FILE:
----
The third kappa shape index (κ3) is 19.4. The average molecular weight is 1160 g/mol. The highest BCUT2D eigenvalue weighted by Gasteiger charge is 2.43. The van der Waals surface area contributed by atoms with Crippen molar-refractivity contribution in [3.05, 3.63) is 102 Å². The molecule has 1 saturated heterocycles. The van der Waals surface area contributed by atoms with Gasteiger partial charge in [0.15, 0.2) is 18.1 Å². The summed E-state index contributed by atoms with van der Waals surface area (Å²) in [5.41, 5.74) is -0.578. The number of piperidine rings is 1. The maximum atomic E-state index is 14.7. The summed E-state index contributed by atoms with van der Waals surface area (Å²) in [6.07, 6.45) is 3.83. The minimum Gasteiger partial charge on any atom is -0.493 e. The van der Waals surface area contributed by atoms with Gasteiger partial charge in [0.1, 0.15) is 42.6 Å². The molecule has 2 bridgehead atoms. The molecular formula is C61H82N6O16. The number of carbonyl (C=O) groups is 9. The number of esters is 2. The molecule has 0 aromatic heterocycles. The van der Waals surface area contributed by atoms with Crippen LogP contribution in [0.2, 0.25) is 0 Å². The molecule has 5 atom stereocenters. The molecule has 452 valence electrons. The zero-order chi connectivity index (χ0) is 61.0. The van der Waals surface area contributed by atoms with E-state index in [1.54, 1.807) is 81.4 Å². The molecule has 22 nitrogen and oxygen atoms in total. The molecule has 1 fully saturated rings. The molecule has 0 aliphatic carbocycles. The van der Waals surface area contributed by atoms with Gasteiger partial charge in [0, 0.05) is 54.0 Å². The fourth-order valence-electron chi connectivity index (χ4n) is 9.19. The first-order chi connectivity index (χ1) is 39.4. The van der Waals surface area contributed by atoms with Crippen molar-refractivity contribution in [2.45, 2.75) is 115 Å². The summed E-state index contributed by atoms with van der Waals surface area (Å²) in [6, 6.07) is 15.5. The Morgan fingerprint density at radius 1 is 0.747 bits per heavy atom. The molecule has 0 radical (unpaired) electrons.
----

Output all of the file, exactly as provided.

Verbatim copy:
The third kappa shape index (κ3) is 19.4. The average molecular weight is 1160 g/mol. The highest BCUT2D eigenvalue weighted by Gasteiger charge is 2.43. The van der Waals surface area contributed by atoms with Crippen molar-refractivity contribution in [3.05, 3.63) is 102 Å². The molecule has 1 saturated heterocycles. The van der Waals surface area contributed by atoms with Gasteiger partial charge in [0.15, 0.2) is 18.1 Å². The summed E-state index contributed by atoms with van der Waals surface area (Å²) in [5.41, 5.74) is -0.578. The number of piperidine rings is 1. The maximum atomic E-state index is 14.7. The summed E-state index contributed by atoms with van der Waals surface area (Å²) in [6.07, 6.45) is 3.83. The minimum Gasteiger partial charge on any atom is -0.493 e. The van der Waals surface area contributed by atoms with Gasteiger partial charge in [0.1, 0.15) is 42.6 Å². The molecule has 2 bridgehead atoms. The molecular formula is C61H82N6O16. The number of carbonyl (C=O) groups is 9. The number of esters is 2. The molecule has 0 aromatic heterocycles. The van der Waals surface area contributed by atoms with Crippen LogP contribution in [0.2, 0.25) is 0 Å². The molecule has 5 atom stereocenters. The molecule has 452 valence electrons. The zero-order chi connectivity index (χ0) is 61.0. The van der Waals surface area contributed by atoms with E-state index in [1.54, 1.807) is 81.4 Å². The molecule has 22 nitrogen and oxygen atoms in total. The molecule has 1 fully saturated rings. The molecule has 0 aliphatic carbocycles. The van der Waals surface area contributed by atoms with Gasteiger partial charge in [0, 0.05) is 54.0 Å². The fourth-order valence-electron chi connectivity index (χ4n) is 9.19. The first-order chi connectivity index (χ1) is 39.4. The van der Waals surface area contributed by atoms with Crippen molar-refractivity contribution in [2.45, 2.75) is 115 Å². The summed E-state index contributed by atoms with van der Waals surface area (Å²) in [6, 6.07) is 15.5. The Morgan fingerprint density at radius 1 is 0.747 bits per heavy atom. The molecule has 0 radical (unpaired) electrons.